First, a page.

Tighter immigration rules foiled the Frank family
Father had good ties to U.S., but tough changes in Allied, Axis policies blocked escape.


The Associated Press

NEW YORK | Anne Frank’s father tried to arrange U.S. visas before his family went into hiding, but his efforts were hampered when Allied and Axis countries tightened immigration policies, papers released Wednesday show.

Otto Frank also sent desperate letters to friends and family in the United States pleading for help with immigration costs as the family tried to escape the Nazi-occupied Netherlands.

“I would not ask if conditions here would not force me to do all I can in time to be able to avoid worse,” Otto Frank wrote to his college friend, Nathan Straus, in April 1941. “It is for the sake of the children mainly that we have to care for. Our own fate is of less importance.”

The letters, along with documents and records from various agencies that helped people immigrate from Europe, were released by the YIVO Institute for Jewish Research, a New York-based institution that focuses on the history and culture of Eastern European Jews. The group discovered the file among 100,000 other Holocaust-related documents about a year and a half ago.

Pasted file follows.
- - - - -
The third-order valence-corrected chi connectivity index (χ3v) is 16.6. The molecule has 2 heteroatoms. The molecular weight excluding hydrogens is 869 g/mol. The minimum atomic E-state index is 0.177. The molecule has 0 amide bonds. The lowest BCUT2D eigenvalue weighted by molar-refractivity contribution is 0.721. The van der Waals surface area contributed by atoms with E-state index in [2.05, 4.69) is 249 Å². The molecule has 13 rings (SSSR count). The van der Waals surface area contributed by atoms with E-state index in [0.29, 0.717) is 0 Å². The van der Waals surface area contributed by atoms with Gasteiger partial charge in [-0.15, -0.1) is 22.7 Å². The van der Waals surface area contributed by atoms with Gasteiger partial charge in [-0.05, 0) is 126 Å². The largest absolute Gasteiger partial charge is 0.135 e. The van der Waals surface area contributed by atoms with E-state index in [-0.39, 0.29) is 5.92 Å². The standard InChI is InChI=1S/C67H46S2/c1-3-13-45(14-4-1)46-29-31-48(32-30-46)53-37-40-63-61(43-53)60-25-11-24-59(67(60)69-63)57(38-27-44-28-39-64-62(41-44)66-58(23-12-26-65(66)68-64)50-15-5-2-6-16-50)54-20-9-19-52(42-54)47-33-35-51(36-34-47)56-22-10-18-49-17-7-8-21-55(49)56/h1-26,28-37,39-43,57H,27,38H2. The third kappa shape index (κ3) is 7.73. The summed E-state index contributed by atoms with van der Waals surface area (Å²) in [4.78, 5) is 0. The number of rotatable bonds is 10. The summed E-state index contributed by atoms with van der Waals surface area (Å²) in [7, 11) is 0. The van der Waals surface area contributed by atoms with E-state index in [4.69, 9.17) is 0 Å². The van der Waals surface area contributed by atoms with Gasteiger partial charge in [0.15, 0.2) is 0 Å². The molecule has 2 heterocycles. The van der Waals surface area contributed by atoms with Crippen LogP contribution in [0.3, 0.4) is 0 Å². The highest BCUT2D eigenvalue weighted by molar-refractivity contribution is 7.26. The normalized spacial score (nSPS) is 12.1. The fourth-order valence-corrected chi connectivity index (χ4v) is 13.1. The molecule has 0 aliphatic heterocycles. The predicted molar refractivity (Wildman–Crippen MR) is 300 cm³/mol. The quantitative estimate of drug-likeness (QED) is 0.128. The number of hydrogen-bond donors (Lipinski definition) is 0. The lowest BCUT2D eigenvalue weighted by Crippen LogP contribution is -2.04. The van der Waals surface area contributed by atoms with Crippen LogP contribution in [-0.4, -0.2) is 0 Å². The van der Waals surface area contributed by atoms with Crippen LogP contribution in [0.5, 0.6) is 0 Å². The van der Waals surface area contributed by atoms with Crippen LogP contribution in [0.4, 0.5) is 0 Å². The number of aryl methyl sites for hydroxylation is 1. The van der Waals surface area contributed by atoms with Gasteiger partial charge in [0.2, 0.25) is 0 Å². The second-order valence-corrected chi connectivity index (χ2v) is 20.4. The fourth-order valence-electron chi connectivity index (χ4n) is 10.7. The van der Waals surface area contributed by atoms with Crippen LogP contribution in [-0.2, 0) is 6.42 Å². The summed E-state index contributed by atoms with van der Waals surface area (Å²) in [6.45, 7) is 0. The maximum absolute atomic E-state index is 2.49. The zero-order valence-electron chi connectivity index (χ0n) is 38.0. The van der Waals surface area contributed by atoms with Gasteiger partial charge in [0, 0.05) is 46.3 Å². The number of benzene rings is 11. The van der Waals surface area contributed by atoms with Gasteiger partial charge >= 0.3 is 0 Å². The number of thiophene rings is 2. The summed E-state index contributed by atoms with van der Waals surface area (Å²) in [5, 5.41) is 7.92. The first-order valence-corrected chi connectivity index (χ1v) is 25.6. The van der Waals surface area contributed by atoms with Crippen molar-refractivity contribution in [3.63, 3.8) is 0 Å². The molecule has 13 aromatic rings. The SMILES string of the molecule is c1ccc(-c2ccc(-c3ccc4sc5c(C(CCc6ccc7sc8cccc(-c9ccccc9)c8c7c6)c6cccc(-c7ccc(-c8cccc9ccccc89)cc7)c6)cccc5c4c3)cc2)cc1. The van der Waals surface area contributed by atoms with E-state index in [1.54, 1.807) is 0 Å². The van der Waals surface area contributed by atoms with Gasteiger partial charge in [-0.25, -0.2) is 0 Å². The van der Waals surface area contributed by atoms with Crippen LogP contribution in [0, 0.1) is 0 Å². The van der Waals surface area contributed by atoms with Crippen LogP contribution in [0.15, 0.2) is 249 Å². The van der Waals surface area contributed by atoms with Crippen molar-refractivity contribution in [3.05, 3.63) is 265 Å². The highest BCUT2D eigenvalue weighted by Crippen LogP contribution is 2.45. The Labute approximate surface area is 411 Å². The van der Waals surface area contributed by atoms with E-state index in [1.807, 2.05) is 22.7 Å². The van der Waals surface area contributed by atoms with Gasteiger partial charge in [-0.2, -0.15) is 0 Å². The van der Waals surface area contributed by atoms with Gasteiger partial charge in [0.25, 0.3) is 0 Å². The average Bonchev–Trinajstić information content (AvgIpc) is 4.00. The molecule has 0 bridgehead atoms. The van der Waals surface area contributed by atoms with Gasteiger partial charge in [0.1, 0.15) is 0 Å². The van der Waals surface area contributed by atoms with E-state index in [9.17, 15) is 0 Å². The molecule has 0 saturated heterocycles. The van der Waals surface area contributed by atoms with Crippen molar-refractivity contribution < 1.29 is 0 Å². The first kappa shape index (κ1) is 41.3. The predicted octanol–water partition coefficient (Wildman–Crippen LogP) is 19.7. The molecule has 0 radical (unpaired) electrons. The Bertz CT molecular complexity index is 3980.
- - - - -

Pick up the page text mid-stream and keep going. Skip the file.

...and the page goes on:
The documents show how Frank tried to arrange for his family — wife Edith, daughters Margo and Anne, and mother-in-law Rosa Hollander — to go to the U.S. or Cuba. He wrote to relatives, friends and officials between April 30, 1941, and Dec. 11, 1941, when Germany declared war on the U.S.

But immigration rules were changing under the Nazi regime and in the U.S. Nearly 300,000 people were on a waiting list for a U.S. immigration visa. Besides, because Frank had living relatives in Germany, he would have been unable to immigrate under U.S. policy at the time.

He managed to secure one visa to Cuba, but it was canceled in December 1941 after the Germans declared war on the U.S. The family went into hiding in July 1942.

Otto Frank’s attempt to move his family mirrors thousands of German Jews, said Richard Breitman, an American University professor who focuses on German and American intelligence history.

“Frank’s case was unusual only in that he tried hard very late — and enjoyed particularly good or fortunate American connections. Still, he failed,” Breitman said.